Airline Pilots' Knowledge and Beliefs About Over-the-Counter Medications

Toxicological studies of accident pilots frequently find the presence of over-the-counter (OTC) drugs. While many of these drugs are approved for use while flying, others are not. To better understand how pilots come to use unapproved OTC drugs, this study explored psychological and behavioral factors that might influence pilots' decisions about using OTC drug products. 216 working airline pilots completed a survey that probed their: 1) attitudes toward taking medications; 2) knowledge of OTC medications and the pilot-specific rules that govern their usage; 3) perceived pressures in the work environment; and 4) use of available information about OTC medications. The results characterize pilots as workers who are often highly motivated to consider the use of OTC medications, but who lack the knowledge, available information, and information-seeking habits to make informed decisions about OTC drug usage under the more complicated constraints of a safety-critical job. Rather than attempt to diminish the perceived appeal of OTC medications in the minds of pilots, the authors of this paper argue that pilots must be provided with additional guidance when making decisions about OTC drug usage.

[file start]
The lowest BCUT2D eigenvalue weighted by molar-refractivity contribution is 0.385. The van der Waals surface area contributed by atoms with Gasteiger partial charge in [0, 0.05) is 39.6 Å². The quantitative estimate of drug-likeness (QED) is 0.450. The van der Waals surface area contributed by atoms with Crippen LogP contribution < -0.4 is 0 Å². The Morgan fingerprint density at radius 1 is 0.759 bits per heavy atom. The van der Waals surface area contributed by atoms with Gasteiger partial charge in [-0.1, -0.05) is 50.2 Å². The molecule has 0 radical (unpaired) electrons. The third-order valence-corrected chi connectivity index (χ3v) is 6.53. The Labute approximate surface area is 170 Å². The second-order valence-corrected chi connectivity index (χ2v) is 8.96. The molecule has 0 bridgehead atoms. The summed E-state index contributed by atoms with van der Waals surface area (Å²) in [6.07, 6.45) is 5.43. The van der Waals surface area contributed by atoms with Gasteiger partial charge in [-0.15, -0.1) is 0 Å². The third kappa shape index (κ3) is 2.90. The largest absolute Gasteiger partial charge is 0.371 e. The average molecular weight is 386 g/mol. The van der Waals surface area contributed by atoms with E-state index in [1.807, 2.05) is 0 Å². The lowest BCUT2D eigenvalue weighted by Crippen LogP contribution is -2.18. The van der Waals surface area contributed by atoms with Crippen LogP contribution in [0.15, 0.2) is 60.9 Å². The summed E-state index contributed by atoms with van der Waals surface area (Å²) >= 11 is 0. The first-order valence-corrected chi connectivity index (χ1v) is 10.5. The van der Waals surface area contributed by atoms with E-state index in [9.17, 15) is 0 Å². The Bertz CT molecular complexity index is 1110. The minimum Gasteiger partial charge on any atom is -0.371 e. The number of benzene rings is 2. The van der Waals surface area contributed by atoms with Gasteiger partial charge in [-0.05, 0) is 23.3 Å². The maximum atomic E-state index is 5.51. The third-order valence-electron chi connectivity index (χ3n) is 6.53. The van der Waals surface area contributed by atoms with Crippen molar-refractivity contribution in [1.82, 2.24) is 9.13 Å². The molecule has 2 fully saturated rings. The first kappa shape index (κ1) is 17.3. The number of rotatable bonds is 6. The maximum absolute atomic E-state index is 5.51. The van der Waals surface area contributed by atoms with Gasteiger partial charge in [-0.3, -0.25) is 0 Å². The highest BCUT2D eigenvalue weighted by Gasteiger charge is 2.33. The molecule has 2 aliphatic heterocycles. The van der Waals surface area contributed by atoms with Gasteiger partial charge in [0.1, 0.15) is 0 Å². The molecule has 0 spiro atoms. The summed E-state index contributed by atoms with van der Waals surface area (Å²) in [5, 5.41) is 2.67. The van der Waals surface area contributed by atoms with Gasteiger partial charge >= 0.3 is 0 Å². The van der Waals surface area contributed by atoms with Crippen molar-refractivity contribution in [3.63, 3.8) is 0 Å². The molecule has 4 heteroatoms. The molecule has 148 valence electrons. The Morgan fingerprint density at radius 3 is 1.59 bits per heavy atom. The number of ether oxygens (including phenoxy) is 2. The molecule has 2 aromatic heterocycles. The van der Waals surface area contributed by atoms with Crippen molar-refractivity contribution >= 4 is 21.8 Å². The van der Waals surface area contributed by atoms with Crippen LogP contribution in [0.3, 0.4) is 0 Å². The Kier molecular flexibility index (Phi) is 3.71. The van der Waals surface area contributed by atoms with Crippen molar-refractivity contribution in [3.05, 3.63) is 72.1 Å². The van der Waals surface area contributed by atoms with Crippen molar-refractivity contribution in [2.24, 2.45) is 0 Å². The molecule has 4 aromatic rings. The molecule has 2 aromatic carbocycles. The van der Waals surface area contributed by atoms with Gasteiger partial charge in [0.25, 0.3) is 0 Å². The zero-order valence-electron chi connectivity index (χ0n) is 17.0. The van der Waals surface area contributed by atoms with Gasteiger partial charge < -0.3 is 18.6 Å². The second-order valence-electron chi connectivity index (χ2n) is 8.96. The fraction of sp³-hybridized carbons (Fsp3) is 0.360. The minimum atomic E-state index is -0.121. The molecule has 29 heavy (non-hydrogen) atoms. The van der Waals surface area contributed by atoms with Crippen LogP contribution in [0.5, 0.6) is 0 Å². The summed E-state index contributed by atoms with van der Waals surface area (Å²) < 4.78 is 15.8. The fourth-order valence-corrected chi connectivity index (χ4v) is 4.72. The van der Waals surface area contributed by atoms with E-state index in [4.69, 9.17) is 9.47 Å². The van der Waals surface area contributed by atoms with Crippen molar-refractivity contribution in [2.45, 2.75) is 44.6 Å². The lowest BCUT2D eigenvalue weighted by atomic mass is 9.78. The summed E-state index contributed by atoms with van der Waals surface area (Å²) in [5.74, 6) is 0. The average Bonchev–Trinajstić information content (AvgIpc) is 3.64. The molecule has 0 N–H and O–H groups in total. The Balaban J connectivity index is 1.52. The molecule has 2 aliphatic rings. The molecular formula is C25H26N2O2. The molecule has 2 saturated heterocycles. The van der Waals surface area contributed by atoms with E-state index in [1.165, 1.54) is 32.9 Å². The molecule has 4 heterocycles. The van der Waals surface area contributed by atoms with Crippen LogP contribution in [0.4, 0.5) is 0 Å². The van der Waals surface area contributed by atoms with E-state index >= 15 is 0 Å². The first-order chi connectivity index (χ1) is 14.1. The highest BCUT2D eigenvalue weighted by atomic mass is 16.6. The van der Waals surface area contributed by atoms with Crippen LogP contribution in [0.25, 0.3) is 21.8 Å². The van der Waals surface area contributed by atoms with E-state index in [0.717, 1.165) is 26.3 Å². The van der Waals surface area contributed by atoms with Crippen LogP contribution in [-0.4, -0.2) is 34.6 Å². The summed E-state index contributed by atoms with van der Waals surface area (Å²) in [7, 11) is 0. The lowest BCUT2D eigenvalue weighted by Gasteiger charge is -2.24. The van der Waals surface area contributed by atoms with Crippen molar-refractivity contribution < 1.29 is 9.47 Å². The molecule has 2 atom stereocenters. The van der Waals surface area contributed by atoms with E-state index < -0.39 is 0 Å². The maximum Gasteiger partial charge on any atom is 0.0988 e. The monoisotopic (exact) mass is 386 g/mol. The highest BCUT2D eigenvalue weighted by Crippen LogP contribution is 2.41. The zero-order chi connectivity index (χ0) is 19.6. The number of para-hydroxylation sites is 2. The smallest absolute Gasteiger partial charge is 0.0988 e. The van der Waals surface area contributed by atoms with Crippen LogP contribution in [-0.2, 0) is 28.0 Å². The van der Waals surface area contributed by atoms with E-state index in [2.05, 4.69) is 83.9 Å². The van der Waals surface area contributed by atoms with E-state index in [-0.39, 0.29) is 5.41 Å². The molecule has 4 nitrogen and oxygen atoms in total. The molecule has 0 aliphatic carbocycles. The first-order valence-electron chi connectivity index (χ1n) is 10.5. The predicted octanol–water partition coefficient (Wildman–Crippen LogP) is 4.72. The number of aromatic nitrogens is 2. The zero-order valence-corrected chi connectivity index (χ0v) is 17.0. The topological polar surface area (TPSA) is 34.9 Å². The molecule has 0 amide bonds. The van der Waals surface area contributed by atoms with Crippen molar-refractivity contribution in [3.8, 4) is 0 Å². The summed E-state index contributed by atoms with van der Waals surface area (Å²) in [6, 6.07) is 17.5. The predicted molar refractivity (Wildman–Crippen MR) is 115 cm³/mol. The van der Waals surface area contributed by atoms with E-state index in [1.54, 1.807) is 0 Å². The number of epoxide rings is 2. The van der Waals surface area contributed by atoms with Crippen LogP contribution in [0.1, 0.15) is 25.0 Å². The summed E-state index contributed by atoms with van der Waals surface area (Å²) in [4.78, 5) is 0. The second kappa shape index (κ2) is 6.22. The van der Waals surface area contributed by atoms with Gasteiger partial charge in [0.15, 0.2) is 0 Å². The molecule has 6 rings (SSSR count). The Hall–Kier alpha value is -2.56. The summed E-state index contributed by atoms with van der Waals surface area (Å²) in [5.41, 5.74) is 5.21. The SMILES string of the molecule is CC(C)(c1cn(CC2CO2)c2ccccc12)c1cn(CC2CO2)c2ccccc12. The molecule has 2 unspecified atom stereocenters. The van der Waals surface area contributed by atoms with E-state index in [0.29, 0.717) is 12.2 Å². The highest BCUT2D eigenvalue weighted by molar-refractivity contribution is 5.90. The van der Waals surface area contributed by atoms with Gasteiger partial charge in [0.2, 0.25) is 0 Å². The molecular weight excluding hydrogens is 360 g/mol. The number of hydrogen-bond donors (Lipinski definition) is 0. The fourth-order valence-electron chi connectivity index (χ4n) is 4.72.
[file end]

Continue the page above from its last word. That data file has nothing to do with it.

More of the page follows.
• Availability:
  • Authors:
    • Casner, Stephen M
    • Neville, Erin C
  • Publication Date: 2010-2


  • English

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Filing Info

  • Accession Number: 01154231
  • Record Type: Publication
  • Files: TRIS
  • Created Date: Apr 14 2010 7:14AM